Peter Leinen gave a status update on the work on (large) language models at the German National Library. He first introduced the library holdings, currently consisting of 47 million works, of which 12 million are in digital form. Most objects are born-digital – there is almost no digitisation involved. The DSM directive from 2019 and the German copyright law from 2021 permitted the making of copies for textual data mining in a research setting, which was previously not possible. This led to an expansion of indexing activities, the start of DH projects, and the beginning of Text+, a National Research Data Infrastructure in Germany. Today, machine learning is used for subject cataloguing, but it remains a challenge due to the heterogeneous target vocabulary. LLMs are not being built so far, but they are a strategic priority and there are ongoing activities in the form of preparing a first large language model based on the newspaper collection in cooperation with the University of Leipzig, the Academy of Science in Leipzig and the ScaDS.AI (Leipzig/Dresden). Further, there are relevant activities in the form of work on the legal aspects of using LLMs with library data, work on derived text formats and workshops (e.g. the CENL Network Group ‘AI in Libraries’).
Sensitive Data in HPC – How Secure Can It Be?
Martin Mathiesen from CSC IT Center for Science in Helsinki talked about secure data processing in HPC clusters, addressing some misconceptions about what ‘secure processing’ is, using different traffic regulation policies in Finland and Germany as an analogy: there is stricter regulation in Finland than in Germany, but still fewer deaths per inhabitants and vehicle kilometres in Germany. CSC does not allow for the processing of personal data in their clusters and users are forbidden to upload sensitive data. But it is not possible to enforce this: as long as no accidents happen, everything is fine. Instead, certain precautions should be taken: data should be kept only for a short amount of time in order to prevent leaks, and encryption with proper handling of the keys should be used. Further, the systems should be actively hardened and monitored.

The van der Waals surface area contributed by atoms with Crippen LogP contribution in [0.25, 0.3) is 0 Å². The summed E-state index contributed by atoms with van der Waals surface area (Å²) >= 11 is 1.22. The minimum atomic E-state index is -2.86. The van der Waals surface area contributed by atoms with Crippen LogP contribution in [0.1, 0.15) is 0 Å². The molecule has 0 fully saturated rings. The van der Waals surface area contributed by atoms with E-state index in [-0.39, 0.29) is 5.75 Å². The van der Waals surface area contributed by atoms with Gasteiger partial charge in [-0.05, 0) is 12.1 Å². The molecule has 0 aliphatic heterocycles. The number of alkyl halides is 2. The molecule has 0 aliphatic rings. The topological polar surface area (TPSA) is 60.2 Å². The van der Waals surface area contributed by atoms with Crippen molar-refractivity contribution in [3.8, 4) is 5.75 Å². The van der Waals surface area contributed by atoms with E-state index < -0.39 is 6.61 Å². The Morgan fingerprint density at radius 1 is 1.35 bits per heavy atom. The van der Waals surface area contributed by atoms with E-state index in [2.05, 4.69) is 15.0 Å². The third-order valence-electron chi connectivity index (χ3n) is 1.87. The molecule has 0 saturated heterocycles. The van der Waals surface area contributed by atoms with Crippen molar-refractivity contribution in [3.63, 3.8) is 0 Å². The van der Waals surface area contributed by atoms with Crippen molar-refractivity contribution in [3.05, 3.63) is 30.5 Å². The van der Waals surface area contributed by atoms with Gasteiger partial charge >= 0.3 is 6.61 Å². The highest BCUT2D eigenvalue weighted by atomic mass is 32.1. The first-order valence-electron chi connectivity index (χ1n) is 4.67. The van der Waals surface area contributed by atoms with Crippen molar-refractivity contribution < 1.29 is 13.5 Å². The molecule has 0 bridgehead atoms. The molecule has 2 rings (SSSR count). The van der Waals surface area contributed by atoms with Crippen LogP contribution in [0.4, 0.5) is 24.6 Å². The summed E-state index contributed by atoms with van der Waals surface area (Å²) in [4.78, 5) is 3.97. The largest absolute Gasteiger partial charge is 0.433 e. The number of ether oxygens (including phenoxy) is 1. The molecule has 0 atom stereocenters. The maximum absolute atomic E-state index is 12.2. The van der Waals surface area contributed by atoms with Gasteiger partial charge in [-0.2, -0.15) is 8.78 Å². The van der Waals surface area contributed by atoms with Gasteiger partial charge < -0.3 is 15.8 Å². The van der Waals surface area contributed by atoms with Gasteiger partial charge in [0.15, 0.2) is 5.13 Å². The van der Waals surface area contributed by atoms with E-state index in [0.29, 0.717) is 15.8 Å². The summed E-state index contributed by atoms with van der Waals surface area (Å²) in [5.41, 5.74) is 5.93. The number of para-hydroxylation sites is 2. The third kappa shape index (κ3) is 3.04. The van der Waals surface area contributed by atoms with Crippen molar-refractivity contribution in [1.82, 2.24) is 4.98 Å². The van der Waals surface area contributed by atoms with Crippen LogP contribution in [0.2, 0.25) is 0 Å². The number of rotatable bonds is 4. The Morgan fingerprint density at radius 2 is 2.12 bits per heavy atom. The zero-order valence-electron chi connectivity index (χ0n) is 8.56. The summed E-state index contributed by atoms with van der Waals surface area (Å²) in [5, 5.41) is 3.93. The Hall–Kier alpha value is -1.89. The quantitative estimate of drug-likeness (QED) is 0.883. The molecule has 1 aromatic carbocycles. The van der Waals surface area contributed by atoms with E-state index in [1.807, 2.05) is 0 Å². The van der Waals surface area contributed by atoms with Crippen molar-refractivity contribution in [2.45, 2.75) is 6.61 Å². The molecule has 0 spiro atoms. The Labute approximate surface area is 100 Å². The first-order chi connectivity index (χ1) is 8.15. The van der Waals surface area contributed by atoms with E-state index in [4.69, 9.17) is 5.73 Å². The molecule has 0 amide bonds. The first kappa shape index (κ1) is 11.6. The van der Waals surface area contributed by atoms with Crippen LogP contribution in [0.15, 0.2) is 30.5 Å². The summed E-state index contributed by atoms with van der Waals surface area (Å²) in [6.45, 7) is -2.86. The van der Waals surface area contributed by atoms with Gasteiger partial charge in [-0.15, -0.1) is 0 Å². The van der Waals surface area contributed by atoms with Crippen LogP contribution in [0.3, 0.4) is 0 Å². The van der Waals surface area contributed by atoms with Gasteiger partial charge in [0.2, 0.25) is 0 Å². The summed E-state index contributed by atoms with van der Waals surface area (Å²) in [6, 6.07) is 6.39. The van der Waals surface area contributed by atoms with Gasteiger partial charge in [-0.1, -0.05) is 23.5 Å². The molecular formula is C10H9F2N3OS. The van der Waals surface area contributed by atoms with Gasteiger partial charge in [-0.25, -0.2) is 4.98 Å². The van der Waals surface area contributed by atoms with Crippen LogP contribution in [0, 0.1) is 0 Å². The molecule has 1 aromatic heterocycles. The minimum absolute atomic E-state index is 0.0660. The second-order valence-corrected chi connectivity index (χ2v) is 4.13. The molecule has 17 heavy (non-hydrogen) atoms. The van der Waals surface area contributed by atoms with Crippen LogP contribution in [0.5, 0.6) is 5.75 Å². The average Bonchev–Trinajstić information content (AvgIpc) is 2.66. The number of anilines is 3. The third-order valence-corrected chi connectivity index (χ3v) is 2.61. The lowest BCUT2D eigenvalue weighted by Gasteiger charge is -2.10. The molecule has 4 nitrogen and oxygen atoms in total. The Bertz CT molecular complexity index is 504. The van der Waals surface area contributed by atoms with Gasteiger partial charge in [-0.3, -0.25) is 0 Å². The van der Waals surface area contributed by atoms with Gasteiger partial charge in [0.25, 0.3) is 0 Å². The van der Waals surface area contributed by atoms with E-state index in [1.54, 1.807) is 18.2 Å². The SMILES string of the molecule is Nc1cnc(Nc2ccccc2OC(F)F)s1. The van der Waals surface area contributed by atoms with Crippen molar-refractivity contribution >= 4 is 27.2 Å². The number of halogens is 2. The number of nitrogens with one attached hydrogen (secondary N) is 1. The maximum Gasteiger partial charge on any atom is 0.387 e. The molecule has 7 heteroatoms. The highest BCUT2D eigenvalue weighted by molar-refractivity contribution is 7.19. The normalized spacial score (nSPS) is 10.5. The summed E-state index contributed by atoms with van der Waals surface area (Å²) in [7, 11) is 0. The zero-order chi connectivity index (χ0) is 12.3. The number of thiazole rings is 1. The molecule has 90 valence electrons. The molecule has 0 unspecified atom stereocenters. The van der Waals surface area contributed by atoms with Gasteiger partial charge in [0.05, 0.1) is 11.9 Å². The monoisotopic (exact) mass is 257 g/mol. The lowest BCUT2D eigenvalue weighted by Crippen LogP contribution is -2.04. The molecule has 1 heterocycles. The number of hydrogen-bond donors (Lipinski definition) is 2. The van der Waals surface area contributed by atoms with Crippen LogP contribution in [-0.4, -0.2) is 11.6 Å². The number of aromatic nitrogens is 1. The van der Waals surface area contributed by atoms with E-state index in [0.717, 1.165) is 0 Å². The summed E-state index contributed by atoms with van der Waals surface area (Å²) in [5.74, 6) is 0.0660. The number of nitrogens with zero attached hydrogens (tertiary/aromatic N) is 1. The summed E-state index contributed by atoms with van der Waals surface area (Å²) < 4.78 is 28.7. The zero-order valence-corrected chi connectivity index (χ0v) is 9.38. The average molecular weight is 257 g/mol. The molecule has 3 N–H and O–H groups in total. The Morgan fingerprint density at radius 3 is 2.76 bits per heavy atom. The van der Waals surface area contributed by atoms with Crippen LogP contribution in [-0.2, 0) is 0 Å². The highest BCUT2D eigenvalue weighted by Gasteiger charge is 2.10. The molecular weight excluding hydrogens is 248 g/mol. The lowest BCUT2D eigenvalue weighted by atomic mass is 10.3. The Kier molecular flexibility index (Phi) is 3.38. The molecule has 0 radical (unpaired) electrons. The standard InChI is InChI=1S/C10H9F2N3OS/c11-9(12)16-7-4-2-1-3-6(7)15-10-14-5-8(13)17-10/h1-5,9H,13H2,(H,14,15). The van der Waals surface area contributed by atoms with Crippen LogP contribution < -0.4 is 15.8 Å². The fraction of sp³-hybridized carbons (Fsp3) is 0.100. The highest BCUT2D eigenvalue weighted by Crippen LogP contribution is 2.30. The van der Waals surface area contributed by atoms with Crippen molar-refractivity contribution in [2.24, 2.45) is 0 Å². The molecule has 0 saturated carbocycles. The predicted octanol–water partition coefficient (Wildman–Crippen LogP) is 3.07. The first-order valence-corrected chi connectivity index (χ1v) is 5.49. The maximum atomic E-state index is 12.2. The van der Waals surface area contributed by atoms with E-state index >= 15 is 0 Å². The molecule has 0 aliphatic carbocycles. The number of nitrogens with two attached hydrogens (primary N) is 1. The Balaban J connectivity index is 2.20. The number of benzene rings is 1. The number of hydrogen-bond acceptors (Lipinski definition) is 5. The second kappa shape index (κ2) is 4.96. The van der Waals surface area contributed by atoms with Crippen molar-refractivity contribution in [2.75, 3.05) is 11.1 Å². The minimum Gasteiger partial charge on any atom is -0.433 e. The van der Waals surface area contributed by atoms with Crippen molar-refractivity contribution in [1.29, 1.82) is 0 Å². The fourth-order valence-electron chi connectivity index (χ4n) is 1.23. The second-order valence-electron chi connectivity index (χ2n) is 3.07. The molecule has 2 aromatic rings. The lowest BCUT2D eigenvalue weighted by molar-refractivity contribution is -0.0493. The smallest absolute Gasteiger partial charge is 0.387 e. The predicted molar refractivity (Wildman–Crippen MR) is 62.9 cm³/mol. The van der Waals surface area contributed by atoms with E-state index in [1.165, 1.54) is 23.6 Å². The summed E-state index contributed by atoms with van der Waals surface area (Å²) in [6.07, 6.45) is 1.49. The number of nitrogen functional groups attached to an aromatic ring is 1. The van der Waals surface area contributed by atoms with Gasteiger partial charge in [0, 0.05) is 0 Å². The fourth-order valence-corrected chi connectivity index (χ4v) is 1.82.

In a separate call, we invited speakers to give a five-minute lightning talk relevant to LLMs or another aspect of collaboration between libraries and research infrastructures. In total, there were six lightning talks: Juliane Tiemann on the the CLARINO Bergen repository and services, Philipp Conzett on AI integration in the Tromsø Repository of Language and Linguistics (TROLLing), Martin Mathiesen and Johanna Lilja on LLM projects at the National Library of Finland, Neil Fitzgerald on the AI4LAM initiative, Neil Jeffries on the progress of IIIF for text, and Maciej Piasecki on services and LLaM plans from CLARIN-PL.
Legal Aspects of LLMs in Libraries
Jerker Rydén, senior legal advisor from the Swedish Royal Library, was invited to give a keynote on the legal aspects of building and using large language models in an academic library setting, with a special emphasis on copyright and data protection. He gave a brief introduction to relevant EU law, e.g. the DSM directive (especially its TDM exception), the InfoSoc directive, the GDPR, and finally the EU Treaty Article National Security, and argued that control over language models can be in the interest of national security. He also discussed the case of cross-border activities and the question whether exceptions and limitations (E&L) or extended collective licensing (ECL) apply in such cases.
Several questions and points concerning the training and use of large language models in libraries were discussed:
- Quality: What do we mean by high quality, e.g. measures to benchmark OCR? When to throw away data?
- Quantity: There is a balance between high-quality data and lots of data, because you will easily run out of data when training large language models.
- Transparency: It is important to know the sources used in the training of a model. Here, libraries play a very important role.
- Application: Why do we need LLMs? In some settings, traditional models fare better. On the other hand, LLMs can replace traditional full-text search with a question prompt to a language model.
- Original texts vs. the model: What is the rights situation concerning the publication of a model trained on copyright protected works?
The workshop was successful in bringing together relevant people working on large language models in libraries and the CLARIN community and discussions are likely to continue in forums such as the Conference of European National Librarians, AI4LAM and at the CLARIN Annual Conference.
More details of the event are available on the event page.